The IRS has made it clear publicly that it will increase efforts to identify tax fraud and underpayments by individuals and businesses with annual income of more than $400,000. But what it didn’t say, and that it isn’t going to reduce, are audits of people and businesses making less than that. The article is below and can be found here on WTOP.com.
“It’s not that the IRS is going to stop auditing people at or under $400,000,” pointed out Nancy Ortmeyer Kuhn, a lawyer and shareholder at Shulman Rogers law firm. “It’s just that they’re not going to increase the audits. Since the audits for that category have been higher than other categories, many people and businesses are still going to be audited.”
In the wake of the passage of the debt ceiling legislation, Congress has authorized $60 billion for the IRS to spend on technology upgrades and to increase its auditing capabilities, which includes expanding its audit staff.
New technology improvements notwithstanding, “the IRS is very good at matching informational returns from banks and employers — all sorts of sources — that provide taxable income to taxpayers. Their computers just spew out information request letters to taxpayers and then the taxpayer has to respond. After that, the case will be assigned to an agent,” Kuhn said. “But with improved technology, I think those computer-generated letters are only going to increase. And in some ways, the automatic letters are easier for the agency because so much of the initial work is done automatically.”
We asked Kuhn, who spent her early career working for the U.S. Tax Court and then the IRS, to offer advice on what people should do to ensure they don’t run afoul of the federal tax code and draw an audit unnecessarily. She shared five tips.
For starters, Kuhn suggested reviewing tax returns filed for the past two to three years because, legally, the IRS can only audit back three years. Given that the IRS has provided a heads-up that it intends to increase audits, taxpayers have time to amend those older returns, she said.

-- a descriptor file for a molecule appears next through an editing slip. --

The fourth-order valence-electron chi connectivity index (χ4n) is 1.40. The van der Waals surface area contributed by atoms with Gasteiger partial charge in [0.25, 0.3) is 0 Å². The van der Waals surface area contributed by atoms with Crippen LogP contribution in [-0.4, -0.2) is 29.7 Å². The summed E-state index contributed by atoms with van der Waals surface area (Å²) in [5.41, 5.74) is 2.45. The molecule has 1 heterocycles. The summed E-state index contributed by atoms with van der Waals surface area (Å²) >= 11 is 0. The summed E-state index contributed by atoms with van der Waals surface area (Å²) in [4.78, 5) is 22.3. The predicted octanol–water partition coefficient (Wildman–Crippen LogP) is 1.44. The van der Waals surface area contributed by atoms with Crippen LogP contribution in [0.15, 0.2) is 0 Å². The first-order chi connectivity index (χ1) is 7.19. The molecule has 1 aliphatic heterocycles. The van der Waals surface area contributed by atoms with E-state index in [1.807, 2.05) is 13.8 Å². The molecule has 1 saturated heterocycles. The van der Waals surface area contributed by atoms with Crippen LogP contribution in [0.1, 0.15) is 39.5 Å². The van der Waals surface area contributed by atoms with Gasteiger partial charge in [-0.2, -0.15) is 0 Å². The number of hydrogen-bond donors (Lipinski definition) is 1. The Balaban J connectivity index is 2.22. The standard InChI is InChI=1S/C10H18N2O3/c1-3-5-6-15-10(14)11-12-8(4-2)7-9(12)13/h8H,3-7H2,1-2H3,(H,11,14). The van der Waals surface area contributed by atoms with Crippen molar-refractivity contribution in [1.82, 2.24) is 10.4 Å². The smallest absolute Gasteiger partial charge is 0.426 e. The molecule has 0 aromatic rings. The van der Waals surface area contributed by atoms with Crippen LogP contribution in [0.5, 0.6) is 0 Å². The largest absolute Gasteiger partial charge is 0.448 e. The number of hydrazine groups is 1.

“See if the positions taken on those tax returns are reasonable. If there are any risky positions that were taken, the taxpayer might want to think about amending their return,” she said.
Often the penalty fee will be greatly reduced or nonexistent if a taxpayer amends a return before the IRS flags a return and sends out an audit letter, Kuhn said.
“It’s time for taxpayers to seriously look at their filing history and review the last three years. Taxpayers should be realistic about what is accurate and what is fair, and what an IRS agent might find if they look at the tax return.”
Given that it will take the agency a bit of time to ramp up its new capabilities, some taxpayers might be comfortable only reviewing the past two years, she added.
Kuhn also encouraged people to make sure they can document any actions taken on those previous three years of returns and to be more careful going forward. Because the IRS intends to improve its technology prowess, it might be able to more deeply review returns and supporting documentation, or gain insights about what to seek from taxpayers during audits, she said.
In her experience, Kuhn has often seen people lose tax cases because they cannot provide the receipts or documentation to support their returns or claims.
“It’s another thing that people can do, regardless of income level,” she said. “Because if you don’t have the documentation, the IRS is not going to take your word for it. That’s just not how it works.”
As part of its audit ramp-up, the IRS plans to hire more specially trained auditors.
“The IRS has said it’s going to bring in experts that will be able to provide valuations at a sophisticated level, that will be credible in court, and so taxpayers really need to pay attention to valuations claimed on their tax returns,” Kuhn said.